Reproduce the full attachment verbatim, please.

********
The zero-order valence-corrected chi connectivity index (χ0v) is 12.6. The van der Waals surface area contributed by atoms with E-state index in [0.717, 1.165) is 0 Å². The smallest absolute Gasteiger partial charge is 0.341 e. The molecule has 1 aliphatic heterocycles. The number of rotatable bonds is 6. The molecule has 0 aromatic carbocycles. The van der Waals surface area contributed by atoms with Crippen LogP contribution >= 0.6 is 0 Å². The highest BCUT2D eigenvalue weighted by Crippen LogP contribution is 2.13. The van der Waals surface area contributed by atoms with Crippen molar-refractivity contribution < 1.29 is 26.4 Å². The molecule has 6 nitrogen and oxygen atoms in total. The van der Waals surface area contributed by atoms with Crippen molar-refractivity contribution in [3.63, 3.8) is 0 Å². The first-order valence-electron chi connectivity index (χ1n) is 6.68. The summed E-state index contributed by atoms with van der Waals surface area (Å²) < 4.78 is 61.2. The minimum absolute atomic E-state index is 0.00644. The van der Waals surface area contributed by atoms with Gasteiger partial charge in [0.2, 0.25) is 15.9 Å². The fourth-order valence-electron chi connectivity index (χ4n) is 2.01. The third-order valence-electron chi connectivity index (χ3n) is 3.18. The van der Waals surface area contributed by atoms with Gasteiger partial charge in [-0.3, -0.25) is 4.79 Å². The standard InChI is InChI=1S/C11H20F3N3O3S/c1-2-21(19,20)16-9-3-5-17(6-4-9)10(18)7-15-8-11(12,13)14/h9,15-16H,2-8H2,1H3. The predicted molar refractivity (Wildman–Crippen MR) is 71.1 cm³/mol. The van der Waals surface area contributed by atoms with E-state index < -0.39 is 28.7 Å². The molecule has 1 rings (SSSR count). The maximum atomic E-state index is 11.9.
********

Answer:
The zero-order valence-corrected chi connectivity index (χ0v) is 12.6. The van der Waals surface area contributed by atoms with E-state index in [0.717, 1.165) is 0 Å². The smallest absolute Gasteiger partial charge is 0.341 e. The molecule has 1 aliphatic heterocycles. The number of rotatable bonds is 6. The molecule has 0 aromatic carbocycles. The van der Waals surface area contributed by atoms with Crippen LogP contribution >= 0.6 is 0 Å². The highest BCUT2D eigenvalue weighted by Crippen LogP contribution is 2.13. The van der Waals surface area contributed by atoms with Crippen molar-refractivity contribution < 1.29 is 26.4 Å². The molecule has 6 nitrogen and oxygen atoms in total. The van der Waals surface area contributed by atoms with Crippen molar-refractivity contribution in [3.63, 3.8) is 0 Å². The first-order valence-electron chi connectivity index (χ1n) is 6.68. The summed E-state index contributed by atoms with van der Waals surface area (Å²) < 4.78 is 61.2. The minimum absolute atomic E-state index is 0.00644. The van der Waals surface area contributed by atoms with Gasteiger partial charge in [0.2, 0.25) is 15.9 Å². The fourth-order valence-electron chi connectivity index (χ4n) is 2.01. The third-order valence-electron chi connectivity index (χ3n) is 3.18. The van der Waals surface area contributed by atoms with Gasteiger partial charge in [-0.3, -0.25) is 4.79 Å². The standard InChI is InChI=1S/C11H20F3N3O3S/c1-2-21(19,20)16-9-3-5-17(6-4-9)10(18)7-15-8-11(12,13)14/h9,15-16H,2-8H2,1H3. The predicted molar refractivity (Wildman–Crippen MR) is 71.1 cm³/mol. The van der Waals surface area contributed by atoms with E-state index < -0.39 is 28.7 Å². The molecule has 1 rings (SSSR count). The maximum atomic E-state index is 11.9.